Interestingly, it was a Confederate amputee, James Edward Hanger, who made the greatest stride in developing a prosthesis. Fed up with the peg given to him by Union surgeons after the amputation of his leg, Hanger developed a substitute leg with a flexible knee and ankle joint, allowing for greater range of movement. He was awarded several patents by the Confederate government at the time, and later, in 1891, awarded a US patent for his design. The company he founded is still active today, providing prosthetics and orthotics to many disabled peoples and veterans.

Unfortunately, prosthetics were not the solution for all amputees. Soldiers who had their arms removed often were faced with clunky appliances that did not lend themselves well to daily life. Often, they opted to learn to use their non-amputated arm, or in the case of double amputees, learn other ways to get on with their day-to-day living. Some struggled with learning to walk with their new legs, thinking they would be able to jump up straight away. One soldier described it as if he was a baby, walking for the first time.

The United States government created a stipend programs to make sure all veterans could afford to buy a prosthetic limb. In 1862, the Federal government allotted Union veterans $75 to buy an artificial leg and $50 to buy an artificial arm. By 1864, the Confederacy was also allocating funds for their injured veterans. However, some of the soldiers refused to take the charity, believing their amputated limbs were marks of bravery in a hard-fought battle.

In addition to funding for artificial limbs, the government looked for ways to employ injured soldiers, creating the invalid corps where the men could work as cooks, nurses, and prison guards. Those with less grievous injuries were sent back to the front. Unfortunately, these men were the subject of much mockery, being dubbed the ‘cripple brigade’ and unable to claim the reenlistment bonus given to men serving their second time with the military forces or the bonus afforded to new recruits. Eventually, the unit was renamed to the Veteran Reserve Corps to avoid further mockery.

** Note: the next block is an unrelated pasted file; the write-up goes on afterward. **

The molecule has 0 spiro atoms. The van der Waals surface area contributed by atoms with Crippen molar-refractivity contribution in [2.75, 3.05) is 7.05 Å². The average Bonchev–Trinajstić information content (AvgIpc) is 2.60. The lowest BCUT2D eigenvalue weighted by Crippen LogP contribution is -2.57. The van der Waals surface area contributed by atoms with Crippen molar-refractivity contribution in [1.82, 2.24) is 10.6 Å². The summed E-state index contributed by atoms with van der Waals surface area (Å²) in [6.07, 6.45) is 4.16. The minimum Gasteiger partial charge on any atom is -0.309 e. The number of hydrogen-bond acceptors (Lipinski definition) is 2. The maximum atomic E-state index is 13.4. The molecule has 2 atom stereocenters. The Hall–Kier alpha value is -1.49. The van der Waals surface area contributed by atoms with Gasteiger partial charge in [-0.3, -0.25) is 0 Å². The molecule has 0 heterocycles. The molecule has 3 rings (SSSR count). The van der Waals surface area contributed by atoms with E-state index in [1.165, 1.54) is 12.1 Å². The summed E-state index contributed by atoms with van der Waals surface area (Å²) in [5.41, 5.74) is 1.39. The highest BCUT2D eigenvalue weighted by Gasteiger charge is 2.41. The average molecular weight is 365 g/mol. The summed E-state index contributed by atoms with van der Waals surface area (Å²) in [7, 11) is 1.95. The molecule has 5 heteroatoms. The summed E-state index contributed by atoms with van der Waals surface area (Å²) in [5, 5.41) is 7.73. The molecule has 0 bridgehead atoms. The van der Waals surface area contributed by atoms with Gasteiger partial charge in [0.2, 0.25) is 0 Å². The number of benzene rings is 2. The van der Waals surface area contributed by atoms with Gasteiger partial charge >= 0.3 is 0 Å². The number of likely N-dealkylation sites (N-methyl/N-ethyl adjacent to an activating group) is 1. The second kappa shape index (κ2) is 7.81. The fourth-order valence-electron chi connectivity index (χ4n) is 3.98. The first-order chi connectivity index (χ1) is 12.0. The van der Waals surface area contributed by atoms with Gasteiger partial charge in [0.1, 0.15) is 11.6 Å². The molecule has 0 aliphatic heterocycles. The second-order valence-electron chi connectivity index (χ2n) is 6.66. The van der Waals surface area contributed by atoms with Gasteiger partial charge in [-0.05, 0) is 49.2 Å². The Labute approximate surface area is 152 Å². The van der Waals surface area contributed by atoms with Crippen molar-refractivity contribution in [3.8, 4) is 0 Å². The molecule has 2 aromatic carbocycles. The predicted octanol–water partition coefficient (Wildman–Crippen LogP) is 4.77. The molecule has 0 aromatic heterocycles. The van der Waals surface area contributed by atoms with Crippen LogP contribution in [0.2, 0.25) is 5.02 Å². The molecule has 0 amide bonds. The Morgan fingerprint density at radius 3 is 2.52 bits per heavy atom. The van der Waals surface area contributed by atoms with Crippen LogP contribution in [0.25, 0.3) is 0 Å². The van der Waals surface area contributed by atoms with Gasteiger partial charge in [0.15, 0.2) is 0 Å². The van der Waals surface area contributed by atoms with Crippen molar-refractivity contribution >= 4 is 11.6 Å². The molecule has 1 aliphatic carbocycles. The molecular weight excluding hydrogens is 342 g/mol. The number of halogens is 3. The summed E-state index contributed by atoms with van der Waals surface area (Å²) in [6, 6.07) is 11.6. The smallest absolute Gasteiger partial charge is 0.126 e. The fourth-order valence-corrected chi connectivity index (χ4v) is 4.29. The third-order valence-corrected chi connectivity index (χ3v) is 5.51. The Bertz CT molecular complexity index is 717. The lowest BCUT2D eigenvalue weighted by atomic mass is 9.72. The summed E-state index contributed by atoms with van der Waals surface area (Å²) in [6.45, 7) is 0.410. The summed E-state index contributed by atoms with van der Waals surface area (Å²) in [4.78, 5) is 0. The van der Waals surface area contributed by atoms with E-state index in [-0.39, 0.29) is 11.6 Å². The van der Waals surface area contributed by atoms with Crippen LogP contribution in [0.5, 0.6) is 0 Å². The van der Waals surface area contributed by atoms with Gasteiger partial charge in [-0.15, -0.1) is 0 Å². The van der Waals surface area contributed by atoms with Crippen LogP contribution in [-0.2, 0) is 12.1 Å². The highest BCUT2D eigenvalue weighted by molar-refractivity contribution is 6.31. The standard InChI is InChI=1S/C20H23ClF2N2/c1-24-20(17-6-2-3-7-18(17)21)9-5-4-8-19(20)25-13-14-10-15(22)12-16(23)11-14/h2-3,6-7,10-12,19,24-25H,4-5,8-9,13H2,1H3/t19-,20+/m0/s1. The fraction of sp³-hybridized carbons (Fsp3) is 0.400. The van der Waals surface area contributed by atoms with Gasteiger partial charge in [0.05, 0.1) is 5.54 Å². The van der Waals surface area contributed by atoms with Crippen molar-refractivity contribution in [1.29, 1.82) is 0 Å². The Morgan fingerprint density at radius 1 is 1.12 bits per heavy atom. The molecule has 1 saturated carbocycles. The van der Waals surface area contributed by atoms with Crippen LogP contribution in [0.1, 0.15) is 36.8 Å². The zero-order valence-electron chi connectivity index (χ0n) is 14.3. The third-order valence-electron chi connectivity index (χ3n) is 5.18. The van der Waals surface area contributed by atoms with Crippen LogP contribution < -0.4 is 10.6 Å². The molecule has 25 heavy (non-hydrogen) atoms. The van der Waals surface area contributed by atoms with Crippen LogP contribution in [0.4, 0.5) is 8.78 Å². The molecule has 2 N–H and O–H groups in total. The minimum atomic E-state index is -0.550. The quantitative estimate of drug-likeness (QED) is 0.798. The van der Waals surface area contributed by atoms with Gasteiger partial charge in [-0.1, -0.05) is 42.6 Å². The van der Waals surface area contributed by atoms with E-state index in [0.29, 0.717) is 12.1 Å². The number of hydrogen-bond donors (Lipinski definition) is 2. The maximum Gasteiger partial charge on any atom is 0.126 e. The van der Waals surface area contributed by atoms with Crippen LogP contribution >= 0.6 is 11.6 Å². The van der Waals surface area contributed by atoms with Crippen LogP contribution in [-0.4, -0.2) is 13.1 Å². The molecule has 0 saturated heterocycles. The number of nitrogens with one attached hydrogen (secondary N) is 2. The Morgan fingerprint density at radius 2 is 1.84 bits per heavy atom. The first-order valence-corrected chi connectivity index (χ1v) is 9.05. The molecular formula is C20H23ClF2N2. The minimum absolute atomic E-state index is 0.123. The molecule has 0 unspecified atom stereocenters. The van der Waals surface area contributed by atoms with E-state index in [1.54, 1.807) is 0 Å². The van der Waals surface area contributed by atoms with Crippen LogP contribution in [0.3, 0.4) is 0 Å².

War in any context is a horrific event. Eventually, the call for the minié ball along with other soft lead bullets to be banned was made in 1870s, stating that it was comparable to an exploding bullet. Still, the technology advanced, rendering muzzle loading weapons obsolete as manufacturers progressed to breach loading weapons, which could be reloaded much faster than their earlier cousins. However, the rifled barrel and conical bullet changed the face of warfare forever. Yet, today, we can grateful to men like Hanger for his advances made in artificial legs, as his initial designs were the model for many prosthetics to follow.

As Harvard historian Catherine Drew Gilpin Faust said, “The American Civil War produced carnage that has often been thought reserved for the combination of technological proficiency and inhumanity characteristic of a later time.” And still, the advances made during the time, thanks to the need to help disabled soldiers, could almost be described as monumental.

Still, it is a fair question to ask if the minié ball, with its unique shape and ability to maim and kill from a greater distance and with greater accuracy than its predecessors, had not been invented, would there have been the need for the prosthesis industry to advance as it did during after the American Civil War? With more powerful weapons comes the need for new medical technology to keep up with the level of destruction and harm inflicted on the bodies of those fighting the battles. With this in mind, it is no wonder the American Civil War has been known as the deadliest conflict in the country’s history.